Lessons on Sexual Assault from Across the Pond

On September 30, a 16-year-old girl was raped from behind in her high school bathroom in Western France. Because it was dark, the girl was unable to identify her attacker, but a genetic profile was extracted from her clothes. When authorities were unable to find a match in the national database, they decided to do something drastic: they ordered DNA tests on all 527 male students and staff who were present on the closed campus that day. Anyone who refused the test would be placed under police surveillance. Prosecutors received consent from parents and promised that the DNA of all minors would be destroyed once the investigation was completed.

The testing, which took place over the span of three days last week, had the full support of the director of the school, Chantal Devaux, who told the French media that “we didn’t have a choice, it was felt to be the only way to find the guilty person and we have to find the guilty person.” Jean-François Fountaine, the mayor of La Rochelle, where the rape occurred, told RTL that he was “trying to put a more positive view of things: If you do this, you clear yourself. There are hundreds of people today who will be cleared.”

Students, too, were supportive of the tests. One student told the newspaper Sud-Ouest that everyone “supports the young girl who was raped and that we all want to find the one responsible.” In the end, only one person refused the test.

As an American college student, I was shocked to read about this online. Over the last few years, there has been widespread national media coverage of the problem of sexual assault on college campuses in the United States. Survivors are often dissuaded from going to the police, as most universities prefer to keep investigations internal. The universities’ investigative processes, however, appear to be seriously flawed. Universities across the country, including Columbia, Berkeley, and Amherst, have been accused of seriously mishandling sexual assault cases. Student groups have raised awareness of lax policies that often allow assaulters to go unpunished and provide victims with little, if any, support. The survivor’s stories are harrowing. They tell of cases dragged on for months, denied appeals, bogged-down bureaucracies and unsympathetic administrators.

This issue, once confined to isolated college campuses, has gone all the way to the Washington. Through the “White House Task Force to Protect Students from Sexual Assault,” the White House released guidelines for universities on how they should handle sexual assault cases. Senators Kirsten Gillibrand (D-NY) and Claire McCaskill (D-Mo) have asked for increased funding to enforce and investigate sexual assault on college campuses. And while it’s certainly progress that the problem of sexual assault has come into the purview of authority, there’s still a lot of work to be done.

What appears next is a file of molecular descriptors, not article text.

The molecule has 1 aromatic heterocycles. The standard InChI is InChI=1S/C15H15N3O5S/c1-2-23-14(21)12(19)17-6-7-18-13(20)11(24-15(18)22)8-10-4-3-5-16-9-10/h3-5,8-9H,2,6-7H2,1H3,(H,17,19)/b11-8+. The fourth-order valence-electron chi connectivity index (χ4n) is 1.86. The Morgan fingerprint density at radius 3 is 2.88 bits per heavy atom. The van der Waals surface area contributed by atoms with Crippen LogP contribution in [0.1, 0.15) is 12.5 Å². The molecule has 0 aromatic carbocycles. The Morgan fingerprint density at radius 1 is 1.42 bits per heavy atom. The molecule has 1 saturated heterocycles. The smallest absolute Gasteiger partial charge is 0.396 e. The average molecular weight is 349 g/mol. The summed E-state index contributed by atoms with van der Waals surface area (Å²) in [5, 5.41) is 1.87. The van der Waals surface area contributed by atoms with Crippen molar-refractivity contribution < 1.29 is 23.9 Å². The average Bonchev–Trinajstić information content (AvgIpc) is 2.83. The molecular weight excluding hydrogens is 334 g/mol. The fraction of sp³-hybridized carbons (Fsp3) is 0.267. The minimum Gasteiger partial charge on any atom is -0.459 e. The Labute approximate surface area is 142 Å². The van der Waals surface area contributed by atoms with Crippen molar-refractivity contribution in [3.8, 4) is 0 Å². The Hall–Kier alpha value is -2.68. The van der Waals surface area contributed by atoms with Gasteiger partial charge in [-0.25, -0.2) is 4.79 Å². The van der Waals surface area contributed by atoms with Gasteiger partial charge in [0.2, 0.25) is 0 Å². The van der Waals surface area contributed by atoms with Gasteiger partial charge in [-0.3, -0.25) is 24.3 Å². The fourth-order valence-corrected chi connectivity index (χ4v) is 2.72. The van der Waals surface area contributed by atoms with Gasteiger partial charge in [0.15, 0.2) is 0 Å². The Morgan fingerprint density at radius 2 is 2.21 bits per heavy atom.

Just this week, 23 students at Columbia filed federal complaints against the university, alleging violations of Title IX, Title II, and the Clery Act, all involving the mishandling of sexual assault cases and mistreatment of victims. The press release lists a number of violations, accusing the university for, among other things, discouraging survivors from formally reporting and permitting serial offenders to remain on campus.

So when the French authorities decided to throw all their resources and support behind this 16-year old girl, it stood out in stark contrast with the thousands of sexual assault victims in the United States whose cases have been bungled.

I do not think American universities should go out and take DNA samples from every student. The fourth amendment all but guarantees that this would never happen. Eighty-five percent of all campus sexual assaults are committed by non-strangers, which means that, for the most part, such large-scale investigations are unnecessary.

Instead we should be taking note of the partnership between the school and the police, and their shared, unwavering commitment to justice for the survivor.

This is not the first such “DNA dragnet” conducted. French authorities have done 3 previously, and Britain and Australia have done one each.

According to the United States Department of Education, 20 percent of women and seven percent of men will be victims of attempted or actual sexual assault during their college years. According to a study conducted by the Department of Justice, fewer than five percent of attempted or completed rapes are reported on college campuses.

Every single one of those survivors deserves equal and thorough treatment. They deserve the steadfast dedication and support of those tasked with their protection. They deserve respect, and they deserve justice. The 16-year old survivor in La Rochelle had the backing of the government, the police, her school administration, and her peers — a thorough network of support rarely seen in the United States. Why can’t every case of sexual assault be treated with this amount of care?

So to the American authorities and universities, I say this: protecting your citizens and students is your job. Take a look across the Atlantic. At least they are protecting the survivors instead of insulating the ones responsible.

Isabel Rothberg is LJP’s social media manager. She lives in New York City. The opinions expressed in this editorial are her own and are not indicative of LJP’s views.

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